Let the faucet drip. Turn on the faucets that are connected to pipes in unheated or exposed areas, such as basements, crawl spaces, unheated attics and exterior walls. “Moving water does require a lower temperature to freeze than still water, so letting a faucet drip gives you an extra measure of safety, depending on how low the temperature actually gets,” explains Roy Barnes, co-owner of Service Force Plumbing in Maryland.

Leaving the faucet open also helps release pressure from freezing water rather than letting it build up in the pipe and cause a rupture.

Open cabinets. Hendrik Vandepoll, master plumber and Barnes’ business partner, suggests opening up cabinets under kitchen and bathroom sinks or other accesses to expose at-risk pipes to the warmth produced by your home’s heating system.

Disconnect hoses. “The majority of burst pipes we are called out for are caused by homeowners leaving hoses hooked up to their spigots when the temperature drops,” Barnes says. When a hose is left full of water, it prevents the spigot from draining. Barnes notes that this is the biggest cause of a burst pipe at that location.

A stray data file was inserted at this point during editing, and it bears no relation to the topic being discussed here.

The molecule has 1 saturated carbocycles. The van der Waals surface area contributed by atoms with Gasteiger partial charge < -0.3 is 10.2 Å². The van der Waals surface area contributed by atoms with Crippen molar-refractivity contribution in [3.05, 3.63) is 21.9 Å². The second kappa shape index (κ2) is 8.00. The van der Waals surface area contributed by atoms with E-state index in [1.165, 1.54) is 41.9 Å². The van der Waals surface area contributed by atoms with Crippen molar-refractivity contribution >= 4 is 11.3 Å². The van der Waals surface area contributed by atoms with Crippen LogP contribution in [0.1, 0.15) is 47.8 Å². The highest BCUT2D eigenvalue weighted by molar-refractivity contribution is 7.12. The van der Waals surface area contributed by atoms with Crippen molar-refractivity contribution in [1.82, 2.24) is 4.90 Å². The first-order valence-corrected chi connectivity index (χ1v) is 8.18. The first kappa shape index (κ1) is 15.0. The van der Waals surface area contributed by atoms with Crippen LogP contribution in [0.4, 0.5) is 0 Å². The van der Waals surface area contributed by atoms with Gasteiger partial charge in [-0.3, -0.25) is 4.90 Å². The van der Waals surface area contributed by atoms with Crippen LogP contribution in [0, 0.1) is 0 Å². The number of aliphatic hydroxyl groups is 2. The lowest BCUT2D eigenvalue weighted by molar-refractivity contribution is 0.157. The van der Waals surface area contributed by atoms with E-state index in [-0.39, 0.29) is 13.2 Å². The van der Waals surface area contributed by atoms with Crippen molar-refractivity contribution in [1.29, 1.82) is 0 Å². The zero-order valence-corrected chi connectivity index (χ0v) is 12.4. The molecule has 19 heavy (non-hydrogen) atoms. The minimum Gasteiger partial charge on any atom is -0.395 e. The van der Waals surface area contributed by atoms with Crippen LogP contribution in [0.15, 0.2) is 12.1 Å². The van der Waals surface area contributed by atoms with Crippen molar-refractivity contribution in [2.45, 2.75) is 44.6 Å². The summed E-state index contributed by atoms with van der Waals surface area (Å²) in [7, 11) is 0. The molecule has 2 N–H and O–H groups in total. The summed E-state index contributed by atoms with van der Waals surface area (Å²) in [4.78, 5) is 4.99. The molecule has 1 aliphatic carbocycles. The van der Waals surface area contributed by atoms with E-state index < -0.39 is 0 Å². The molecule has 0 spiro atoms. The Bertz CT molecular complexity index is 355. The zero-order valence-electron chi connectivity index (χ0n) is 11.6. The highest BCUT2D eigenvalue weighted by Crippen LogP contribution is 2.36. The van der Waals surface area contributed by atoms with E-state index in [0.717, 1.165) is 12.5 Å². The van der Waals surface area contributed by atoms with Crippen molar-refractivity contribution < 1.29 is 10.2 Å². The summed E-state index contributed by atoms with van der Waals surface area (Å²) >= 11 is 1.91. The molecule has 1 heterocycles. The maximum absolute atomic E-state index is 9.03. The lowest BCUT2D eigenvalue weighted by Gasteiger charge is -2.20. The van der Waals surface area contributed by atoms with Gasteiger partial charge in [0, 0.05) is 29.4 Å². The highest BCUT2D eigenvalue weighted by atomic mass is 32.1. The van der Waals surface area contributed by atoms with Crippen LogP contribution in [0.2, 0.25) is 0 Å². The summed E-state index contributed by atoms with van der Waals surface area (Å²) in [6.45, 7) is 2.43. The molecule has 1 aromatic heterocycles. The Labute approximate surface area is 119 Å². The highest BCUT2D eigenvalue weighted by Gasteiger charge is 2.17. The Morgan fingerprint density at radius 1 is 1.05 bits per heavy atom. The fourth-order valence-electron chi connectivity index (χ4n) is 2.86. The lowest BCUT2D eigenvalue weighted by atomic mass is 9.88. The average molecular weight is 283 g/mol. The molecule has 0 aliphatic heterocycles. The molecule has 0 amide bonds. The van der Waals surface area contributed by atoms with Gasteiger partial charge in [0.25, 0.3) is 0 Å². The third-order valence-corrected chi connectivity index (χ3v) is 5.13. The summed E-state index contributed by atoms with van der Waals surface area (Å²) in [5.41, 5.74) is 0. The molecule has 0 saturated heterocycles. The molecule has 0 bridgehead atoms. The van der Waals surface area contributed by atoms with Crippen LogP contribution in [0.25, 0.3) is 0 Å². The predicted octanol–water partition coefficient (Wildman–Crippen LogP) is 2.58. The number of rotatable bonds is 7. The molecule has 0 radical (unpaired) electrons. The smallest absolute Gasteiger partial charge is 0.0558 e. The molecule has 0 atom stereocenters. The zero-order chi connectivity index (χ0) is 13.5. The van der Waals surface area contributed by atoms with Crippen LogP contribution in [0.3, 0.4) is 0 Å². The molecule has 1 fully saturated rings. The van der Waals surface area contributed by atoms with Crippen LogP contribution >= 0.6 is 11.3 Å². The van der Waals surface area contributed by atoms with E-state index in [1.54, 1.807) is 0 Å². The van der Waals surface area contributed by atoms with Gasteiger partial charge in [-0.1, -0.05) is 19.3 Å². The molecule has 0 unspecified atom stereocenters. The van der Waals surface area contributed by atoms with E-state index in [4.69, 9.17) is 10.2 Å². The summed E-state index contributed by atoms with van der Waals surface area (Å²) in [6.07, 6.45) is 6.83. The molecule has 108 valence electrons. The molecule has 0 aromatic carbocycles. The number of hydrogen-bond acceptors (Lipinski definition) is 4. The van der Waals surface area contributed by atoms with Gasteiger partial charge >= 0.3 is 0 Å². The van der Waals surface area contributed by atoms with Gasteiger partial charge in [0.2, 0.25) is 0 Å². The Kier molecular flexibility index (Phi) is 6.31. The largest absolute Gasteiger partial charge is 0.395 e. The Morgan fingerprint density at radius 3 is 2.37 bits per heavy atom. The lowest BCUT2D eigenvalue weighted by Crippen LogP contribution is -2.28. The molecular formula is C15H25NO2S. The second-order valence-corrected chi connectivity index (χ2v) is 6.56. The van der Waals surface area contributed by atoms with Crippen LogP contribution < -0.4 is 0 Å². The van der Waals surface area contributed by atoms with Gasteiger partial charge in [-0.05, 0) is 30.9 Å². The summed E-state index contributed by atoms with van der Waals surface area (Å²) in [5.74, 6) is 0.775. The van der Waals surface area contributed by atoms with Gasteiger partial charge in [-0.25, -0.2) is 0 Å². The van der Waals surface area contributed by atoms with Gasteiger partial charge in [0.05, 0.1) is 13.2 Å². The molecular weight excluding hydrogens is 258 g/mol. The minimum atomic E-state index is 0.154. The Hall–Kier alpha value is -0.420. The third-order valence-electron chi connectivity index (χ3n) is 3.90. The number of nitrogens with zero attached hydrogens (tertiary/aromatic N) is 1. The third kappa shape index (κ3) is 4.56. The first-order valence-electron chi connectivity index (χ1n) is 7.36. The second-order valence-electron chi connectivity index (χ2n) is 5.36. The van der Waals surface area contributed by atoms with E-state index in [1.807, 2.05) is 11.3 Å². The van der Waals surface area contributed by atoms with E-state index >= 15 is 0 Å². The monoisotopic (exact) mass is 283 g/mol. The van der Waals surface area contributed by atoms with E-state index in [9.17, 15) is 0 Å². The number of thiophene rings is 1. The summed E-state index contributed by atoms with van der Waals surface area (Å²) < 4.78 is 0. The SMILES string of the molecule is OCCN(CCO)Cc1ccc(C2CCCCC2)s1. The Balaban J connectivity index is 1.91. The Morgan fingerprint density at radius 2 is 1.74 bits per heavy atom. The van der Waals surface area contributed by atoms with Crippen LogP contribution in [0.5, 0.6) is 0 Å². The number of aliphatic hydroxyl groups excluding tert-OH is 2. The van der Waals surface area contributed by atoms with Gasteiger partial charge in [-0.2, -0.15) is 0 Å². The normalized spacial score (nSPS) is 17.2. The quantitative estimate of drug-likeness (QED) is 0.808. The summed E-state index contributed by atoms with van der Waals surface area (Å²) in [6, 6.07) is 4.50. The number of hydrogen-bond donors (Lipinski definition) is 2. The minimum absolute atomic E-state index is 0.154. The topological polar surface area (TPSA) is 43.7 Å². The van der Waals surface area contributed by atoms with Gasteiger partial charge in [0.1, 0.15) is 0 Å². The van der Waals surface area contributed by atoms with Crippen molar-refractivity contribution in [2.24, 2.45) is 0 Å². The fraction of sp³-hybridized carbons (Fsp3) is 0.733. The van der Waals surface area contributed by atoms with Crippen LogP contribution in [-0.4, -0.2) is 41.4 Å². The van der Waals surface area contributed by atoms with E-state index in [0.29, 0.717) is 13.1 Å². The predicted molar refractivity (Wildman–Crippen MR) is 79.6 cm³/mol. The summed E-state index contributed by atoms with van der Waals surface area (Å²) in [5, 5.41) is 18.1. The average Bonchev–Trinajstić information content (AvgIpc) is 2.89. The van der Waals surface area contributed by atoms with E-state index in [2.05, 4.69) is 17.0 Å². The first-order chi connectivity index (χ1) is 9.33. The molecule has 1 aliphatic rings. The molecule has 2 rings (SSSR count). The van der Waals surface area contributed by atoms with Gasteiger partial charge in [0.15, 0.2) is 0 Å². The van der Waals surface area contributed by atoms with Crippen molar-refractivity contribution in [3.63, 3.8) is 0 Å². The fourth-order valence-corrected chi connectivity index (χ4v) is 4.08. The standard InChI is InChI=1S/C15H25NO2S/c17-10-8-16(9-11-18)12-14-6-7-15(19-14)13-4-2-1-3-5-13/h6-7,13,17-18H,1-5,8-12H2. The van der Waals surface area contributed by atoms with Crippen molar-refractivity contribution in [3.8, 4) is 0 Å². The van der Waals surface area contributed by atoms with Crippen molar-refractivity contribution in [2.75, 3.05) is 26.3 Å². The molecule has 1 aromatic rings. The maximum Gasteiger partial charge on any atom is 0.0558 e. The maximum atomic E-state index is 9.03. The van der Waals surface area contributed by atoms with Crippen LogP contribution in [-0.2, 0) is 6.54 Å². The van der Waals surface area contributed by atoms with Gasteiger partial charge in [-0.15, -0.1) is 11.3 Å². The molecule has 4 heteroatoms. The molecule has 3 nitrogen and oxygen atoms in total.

Vanderpoll also points out that many homeowners have “frostproof” or “freezeproof” spigots installed, giving them a false sense of security. The closing mechanism on these devices is deeply set back into the interior of the home, ensuring that the supply pipe is not exposed to direct cold. “But if a homeowner leaves their hose hooked up, it will negate that safety mechanism, and it will freeze and burst like any other spigot,” says Vanderpoll.

Insulate. Apply pipe insulation around your home’s pipes to prevent them from freezing. Kunz says proper insulation can also slow down heat loss. “Air sealing is a form of insulation that is easier to install than other forms of insulation and can help stabilize pipe temperatures,” Kunz explains. “Insulating your homes can also help keep your pipes unfrozen.”

Wade also recommends checking out your local hardware store and investing in pipe sleeves, heat tape or heat cables. “These items will be your best option for insulating pipes that run outside your house or in unheated areas like an attic or basement,” Wade says.

Keep your home warm. If you leave your home during the winter, never turn the heat off. The Mr. Rooter website recommends keeping your thermostat at 55 degrees Fahrenheit or higher if you’re out of town.

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What to Do If Your Pipes Freeze originally appeared on usnews.com